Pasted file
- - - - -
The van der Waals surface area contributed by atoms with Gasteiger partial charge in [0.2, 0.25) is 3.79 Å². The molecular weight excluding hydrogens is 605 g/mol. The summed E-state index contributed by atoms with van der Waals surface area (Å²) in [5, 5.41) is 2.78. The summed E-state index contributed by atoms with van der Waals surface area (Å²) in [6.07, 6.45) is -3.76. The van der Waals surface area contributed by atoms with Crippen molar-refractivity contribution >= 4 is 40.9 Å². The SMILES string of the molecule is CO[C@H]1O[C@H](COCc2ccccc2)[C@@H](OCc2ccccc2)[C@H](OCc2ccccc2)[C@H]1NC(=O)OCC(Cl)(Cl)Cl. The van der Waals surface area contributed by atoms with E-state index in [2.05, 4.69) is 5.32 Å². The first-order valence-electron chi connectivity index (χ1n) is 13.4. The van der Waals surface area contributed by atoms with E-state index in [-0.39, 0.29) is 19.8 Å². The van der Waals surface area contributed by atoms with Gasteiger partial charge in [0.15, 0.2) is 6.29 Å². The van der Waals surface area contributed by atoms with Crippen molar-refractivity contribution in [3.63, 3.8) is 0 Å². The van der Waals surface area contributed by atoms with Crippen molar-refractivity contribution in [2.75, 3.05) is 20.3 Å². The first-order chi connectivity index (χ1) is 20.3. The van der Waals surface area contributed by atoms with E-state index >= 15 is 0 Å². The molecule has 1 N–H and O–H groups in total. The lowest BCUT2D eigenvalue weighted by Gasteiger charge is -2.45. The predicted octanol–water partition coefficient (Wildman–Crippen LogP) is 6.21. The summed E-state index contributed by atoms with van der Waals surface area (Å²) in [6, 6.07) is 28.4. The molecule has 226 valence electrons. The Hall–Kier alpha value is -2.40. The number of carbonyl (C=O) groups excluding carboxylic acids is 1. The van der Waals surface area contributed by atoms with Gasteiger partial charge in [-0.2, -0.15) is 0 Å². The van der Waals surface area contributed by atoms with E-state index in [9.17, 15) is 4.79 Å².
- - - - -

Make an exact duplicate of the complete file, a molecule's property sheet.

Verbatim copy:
The van der Waals surface area contributed by atoms with Gasteiger partial charge in [0.2, 0.25) is 3.79 Å². The molecular weight excluding hydrogens is 605 g/mol. The summed E-state index contributed by atoms with van der Waals surface area (Å²) in [5, 5.41) is 2.78. The summed E-state index contributed by atoms with van der Waals surface area (Å²) in [6.07, 6.45) is -3.76. The van der Waals surface area contributed by atoms with Crippen molar-refractivity contribution >= 4 is 40.9 Å². The SMILES string of the molecule is CO[C@H]1O[C@H](COCc2ccccc2)[C@@H](OCc2ccccc2)[C@H](OCc2ccccc2)[C@H]1NC(=O)OCC(Cl)(Cl)Cl. The van der Waals surface area contributed by atoms with E-state index in [2.05, 4.69) is 5.32 Å². The first-order valence-electron chi connectivity index (χ1n) is 13.4. The van der Waals surface area contributed by atoms with E-state index in [-0.39, 0.29) is 19.8 Å². The van der Waals surface area contributed by atoms with Gasteiger partial charge in [0.15, 0.2) is 6.29 Å². The van der Waals surface area contributed by atoms with Crippen molar-refractivity contribution in [3.63, 3.8) is 0 Å². The van der Waals surface area contributed by atoms with Crippen molar-refractivity contribution in [2.75, 3.05) is 20.3 Å². The first-order chi connectivity index (χ1) is 20.3. The van der Waals surface area contributed by atoms with E-state index >= 15 is 0 Å². The molecule has 1 N–H and O–H groups in total. The lowest BCUT2D eigenvalue weighted by Gasteiger charge is -2.45. The predicted octanol–water partition coefficient (Wildman–Crippen LogP) is 6.21. The summed E-state index contributed by atoms with van der Waals surface area (Å²) in [6, 6.07) is 28.4. The molecule has 226 valence electrons. The Hall–Kier alpha value is -2.40. The number of carbonyl (C=O) groups excluding carboxylic acids is 1. The van der Waals surface area contributed by atoms with Gasteiger partial charge in [-0.2, -0.15) is 0 Å². The van der Waals surface area contributed by atoms with E-state index in [9.17, 15) is 4.79 Å².